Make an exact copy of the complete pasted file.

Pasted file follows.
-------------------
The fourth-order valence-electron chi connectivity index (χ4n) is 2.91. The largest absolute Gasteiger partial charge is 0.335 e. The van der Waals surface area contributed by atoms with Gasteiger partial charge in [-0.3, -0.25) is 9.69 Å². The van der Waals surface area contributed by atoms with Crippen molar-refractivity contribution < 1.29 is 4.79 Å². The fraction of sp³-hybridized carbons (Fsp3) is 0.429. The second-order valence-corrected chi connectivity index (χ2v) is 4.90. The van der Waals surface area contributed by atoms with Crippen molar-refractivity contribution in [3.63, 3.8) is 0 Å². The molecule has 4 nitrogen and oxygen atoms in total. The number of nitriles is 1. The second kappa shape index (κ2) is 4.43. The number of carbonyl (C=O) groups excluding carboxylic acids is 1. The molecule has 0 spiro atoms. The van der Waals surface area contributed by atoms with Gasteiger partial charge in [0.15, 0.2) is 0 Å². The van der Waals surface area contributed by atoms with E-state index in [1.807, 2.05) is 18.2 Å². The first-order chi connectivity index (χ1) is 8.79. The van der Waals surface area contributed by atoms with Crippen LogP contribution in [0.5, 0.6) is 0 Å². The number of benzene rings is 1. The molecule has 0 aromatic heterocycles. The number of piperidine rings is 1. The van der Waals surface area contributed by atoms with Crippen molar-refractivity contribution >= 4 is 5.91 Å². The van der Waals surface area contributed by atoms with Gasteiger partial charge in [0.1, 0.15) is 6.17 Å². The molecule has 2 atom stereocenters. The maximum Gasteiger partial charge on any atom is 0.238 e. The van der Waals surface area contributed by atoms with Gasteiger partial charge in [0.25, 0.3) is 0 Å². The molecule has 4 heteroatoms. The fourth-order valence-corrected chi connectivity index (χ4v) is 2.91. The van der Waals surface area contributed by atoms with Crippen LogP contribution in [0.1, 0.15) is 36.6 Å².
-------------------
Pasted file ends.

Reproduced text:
The fourth-order valence-electron chi connectivity index (χ4n) is 2.91. The largest absolute Gasteiger partial charge is 0.335 e. The van der Waals surface area contributed by atoms with Gasteiger partial charge in [-0.3, -0.25) is 9.69 Å². The van der Waals surface area contributed by atoms with Crippen molar-refractivity contribution < 1.29 is 4.79 Å². The fraction of sp³-hybridized carbons (Fsp3) is 0.429. The second-order valence-corrected chi connectivity index (χ2v) is 4.90. The van der Waals surface area contributed by atoms with Crippen molar-refractivity contribution in [3.63, 3.8) is 0 Å². The molecule has 4 nitrogen and oxygen atoms in total. The number of nitriles is 1. The second kappa shape index (κ2) is 4.43. The number of carbonyl (C=O) groups excluding carboxylic acids is 1. The molecule has 0 spiro atoms. The van der Waals surface area contributed by atoms with Gasteiger partial charge in [0.15, 0.2) is 0 Å². The van der Waals surface area contributed by atoms with E-state index in [1.807, 2.05) is 18.2 Å². The first-order chi connectivity index (χ1) is 8.79. The van der Waals surface area contributed by atoms with Crippen LogP contribution in [0.5, 0.6) is 0 Å². The number of benzene rings is 1. The molecule has 0 aromatic heterocycles. The number of piperidine rings is 1. The van der Waals surface area contributed by atoms with Crippen molar-refractivity contribution >= 4 is 5.91 Å². The van der Waals surface area contributed by atoms with Gasteiger partial charge in [0.1, 0.15) is 6.17 Å². The molecule has 2 atom stereocenters. The maximum Gasteiger partial charge on any atom is 0.238 e. The van der Waals surface area contributed by atoms with Gasteiger partial charge in [0.25, 0.3) is 0 Å². The molecule has 4 heteroatoms. The fourth-order valence-corrected chi connectivity index (χ4v) is 2.91. The van der Waals surface area contributed by atoms with Crippen LogP contribution in [0.1, 0.15) is 36.6 Å².